The Importance of Decoupled Objects in OOP
In OOP (object oriented programming) it’s important to remember why you are building an application with objects instead of mere functions (procedural programming). Sometimes programmers will treat objects more like functions which completely defeats the purpose of objects in the first place! The purpose of this post is to explore the real benefit of OOP and how to structure your models appropriately.
What is a decoupled object?
Contrary to the novice OOP programmer’s belief, an object is much more than a collection of data members and related methods. It’s important to remember that an object embodies data and methods that pertain only to itself. The term “decoupling” is used to identify the separation of software blocks that shouldn’t depend on each other.
Why is it important to decouple objects?
Let’s say that we have a Car Class with the methods driveForward(), stop(), turn(), honkHorn(), and changeLanes(). This object has a poor design because one of the methods, changeLanes(), might depend on a Street class. What if you were trying to reuse this class for a car that only drives off-road? In this case, the changeLanes() method is completely meaningless to your object instantiation. Furthermore, if the turn() method were to reference the changeLanes() method, the entire object would start to seem too specific to instantiate and work with an off-road car. In addition, if a change is made to the Street class, it’s very likely that the Car class will also have to be modified. Since Car has a method that depends on another object, this object is said to be “coupled” (which is what we are trying to avoid).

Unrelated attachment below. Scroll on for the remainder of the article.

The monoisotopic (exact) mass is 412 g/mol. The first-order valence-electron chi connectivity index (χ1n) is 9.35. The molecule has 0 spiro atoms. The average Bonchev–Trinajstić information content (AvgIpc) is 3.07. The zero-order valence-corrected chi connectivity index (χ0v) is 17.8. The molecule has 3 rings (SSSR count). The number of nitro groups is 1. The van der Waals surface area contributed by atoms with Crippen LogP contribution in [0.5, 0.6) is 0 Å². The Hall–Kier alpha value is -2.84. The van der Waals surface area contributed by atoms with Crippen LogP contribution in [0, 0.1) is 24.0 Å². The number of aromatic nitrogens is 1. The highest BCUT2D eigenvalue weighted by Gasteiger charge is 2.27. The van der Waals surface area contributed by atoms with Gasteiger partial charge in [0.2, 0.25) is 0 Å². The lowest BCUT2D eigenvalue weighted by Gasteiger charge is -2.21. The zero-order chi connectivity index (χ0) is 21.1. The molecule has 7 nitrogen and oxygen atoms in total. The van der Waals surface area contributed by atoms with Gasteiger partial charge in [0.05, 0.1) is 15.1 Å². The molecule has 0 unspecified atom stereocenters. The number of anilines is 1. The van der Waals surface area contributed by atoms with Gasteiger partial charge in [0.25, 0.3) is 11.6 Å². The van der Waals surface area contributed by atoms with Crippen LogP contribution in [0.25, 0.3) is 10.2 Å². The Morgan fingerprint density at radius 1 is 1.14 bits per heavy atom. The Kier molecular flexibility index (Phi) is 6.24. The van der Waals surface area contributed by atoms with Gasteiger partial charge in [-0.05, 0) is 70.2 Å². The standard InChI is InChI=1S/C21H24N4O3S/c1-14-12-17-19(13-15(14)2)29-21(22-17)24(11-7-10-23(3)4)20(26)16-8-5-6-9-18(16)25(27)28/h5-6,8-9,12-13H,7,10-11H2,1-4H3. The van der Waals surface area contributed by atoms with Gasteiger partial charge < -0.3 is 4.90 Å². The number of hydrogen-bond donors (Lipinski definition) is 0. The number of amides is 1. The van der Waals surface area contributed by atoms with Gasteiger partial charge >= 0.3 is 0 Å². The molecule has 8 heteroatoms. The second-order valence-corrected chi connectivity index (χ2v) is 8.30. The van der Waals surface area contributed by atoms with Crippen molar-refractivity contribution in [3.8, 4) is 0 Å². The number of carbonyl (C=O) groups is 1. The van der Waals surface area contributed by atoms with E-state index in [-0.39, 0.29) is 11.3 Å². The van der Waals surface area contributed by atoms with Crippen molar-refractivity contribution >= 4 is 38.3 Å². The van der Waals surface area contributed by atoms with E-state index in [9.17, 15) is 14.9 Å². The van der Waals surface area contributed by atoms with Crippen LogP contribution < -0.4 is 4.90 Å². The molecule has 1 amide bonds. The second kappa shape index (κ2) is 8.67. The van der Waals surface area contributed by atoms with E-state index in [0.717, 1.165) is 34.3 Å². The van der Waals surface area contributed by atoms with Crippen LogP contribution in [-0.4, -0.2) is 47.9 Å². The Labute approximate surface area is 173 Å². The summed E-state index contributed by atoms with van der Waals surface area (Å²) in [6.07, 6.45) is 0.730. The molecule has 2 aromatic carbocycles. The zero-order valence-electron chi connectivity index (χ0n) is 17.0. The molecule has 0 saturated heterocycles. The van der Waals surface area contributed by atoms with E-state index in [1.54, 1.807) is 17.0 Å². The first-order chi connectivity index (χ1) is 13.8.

How to decouple objects
To create what I call “purified objects”, we need to completely decouple them in such a way that all of their fields and methods are specific to what the object can do in any circumstance. To decouple the Car class, you would want to move the changeLanes() method to another object that interacts with Car, like CityDriving. This new object acts as a mediator because it uses the Car class for special circumstances without tainting its pure definition.
When designing your object models, ask yourself “are these objects purified? Are they decoupled?” If you religiously ask yourself this question when creating new objects, not only will you end up creating much cleaner code, you’ll also spend less time re-factoring. Good luck!